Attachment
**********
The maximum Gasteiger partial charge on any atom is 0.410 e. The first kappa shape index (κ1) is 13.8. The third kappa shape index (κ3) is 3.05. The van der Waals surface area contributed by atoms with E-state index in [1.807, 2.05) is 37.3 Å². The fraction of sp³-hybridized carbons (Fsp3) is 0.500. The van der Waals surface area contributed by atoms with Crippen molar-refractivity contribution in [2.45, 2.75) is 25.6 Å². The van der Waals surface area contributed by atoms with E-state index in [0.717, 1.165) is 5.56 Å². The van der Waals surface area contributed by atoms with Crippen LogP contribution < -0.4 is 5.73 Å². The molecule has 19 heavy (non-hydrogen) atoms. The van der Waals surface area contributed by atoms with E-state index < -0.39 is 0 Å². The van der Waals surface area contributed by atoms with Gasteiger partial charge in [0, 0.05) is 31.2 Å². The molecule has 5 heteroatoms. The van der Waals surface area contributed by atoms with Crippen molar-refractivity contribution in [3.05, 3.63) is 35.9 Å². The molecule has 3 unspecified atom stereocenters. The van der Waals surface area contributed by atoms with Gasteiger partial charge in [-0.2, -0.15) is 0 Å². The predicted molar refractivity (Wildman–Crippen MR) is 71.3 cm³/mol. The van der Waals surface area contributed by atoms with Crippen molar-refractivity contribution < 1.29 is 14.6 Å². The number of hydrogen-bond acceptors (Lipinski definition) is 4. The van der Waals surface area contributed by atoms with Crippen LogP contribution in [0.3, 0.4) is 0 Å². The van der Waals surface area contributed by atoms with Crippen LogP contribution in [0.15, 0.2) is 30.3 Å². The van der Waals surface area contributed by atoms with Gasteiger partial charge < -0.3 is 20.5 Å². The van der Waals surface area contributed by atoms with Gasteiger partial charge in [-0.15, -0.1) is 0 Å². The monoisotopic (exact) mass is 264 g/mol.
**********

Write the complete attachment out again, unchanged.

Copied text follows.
The maximum Gasteiger partial charge on any atom is 0.410 e. The first kappa shape index (κ1) is 13.8. The third kappa shape index (κ3) is 3.05. The van der Waals surface area contributed by atoms with E-state index in [1.807, 2.05) is 37.3 Å². The fraction of sp³-hybridized carbons (Fsp3) is 0.500. The van der Waals surface area contributed by atoms with Crippen molar-refractivity contribution in [2.45, 2.75) is 25.6 Å². The van der Waals surface area contributed by atoms with E-state index in [0.717, 1.165) is 5.56 Å². The van der Waals surface area contributed by atoms with Crippen LogP contribution < -0.4 is 5.73 Å². The molecule has 19 heavy (non-hydrogen) atoms. The van der Waals surface area contributed by atoms with E-state index < -0.39 is 0 Å². The van der Waals surface area contributed by atoms with Gasteiger partial charge in [0, 0.05) is 31.2 Å². The molecule has 5 heteroatoms. The van der Waals surface area contributed by atoms with Crippen molar-refractivity contribution in [3.05, 3.63) is 35.9 Å². The molecule has 3 unspecified atom stereocenters. The van der Waals surface area contributed by atoms with Gasteiger partial charge in [-0.2, -0.15) is 0 Å². The predicted molar refractivity (Wildman–Crippen MR) is 71.3 cm³/mol. The van der Waals surface area contributed by atoms with Crippen molar-refractivity contribution < 1.29 is 14.6 Å². The number of hydrogen-bond acceptors (Lipinski definition) is 4. The van der Waals surface area contributed by atoms with Crippen LogP contribution in [0.3, 0.4) is 0 Å². The van der Waals surface area contributed by atoms with Crippen LogP contribution in [0.15, 0.2) is 30.3 Å². The van der Waals surface area contributed by atoms with Gasteiger partial charge < -0.3 is 20.5 Å². The van der Waals surface area contributed by atoms with Gasteiger partial charge in [-0.15, -0.1) is 0 Å². The monoisotopic (exact) mass is 264 g/mol.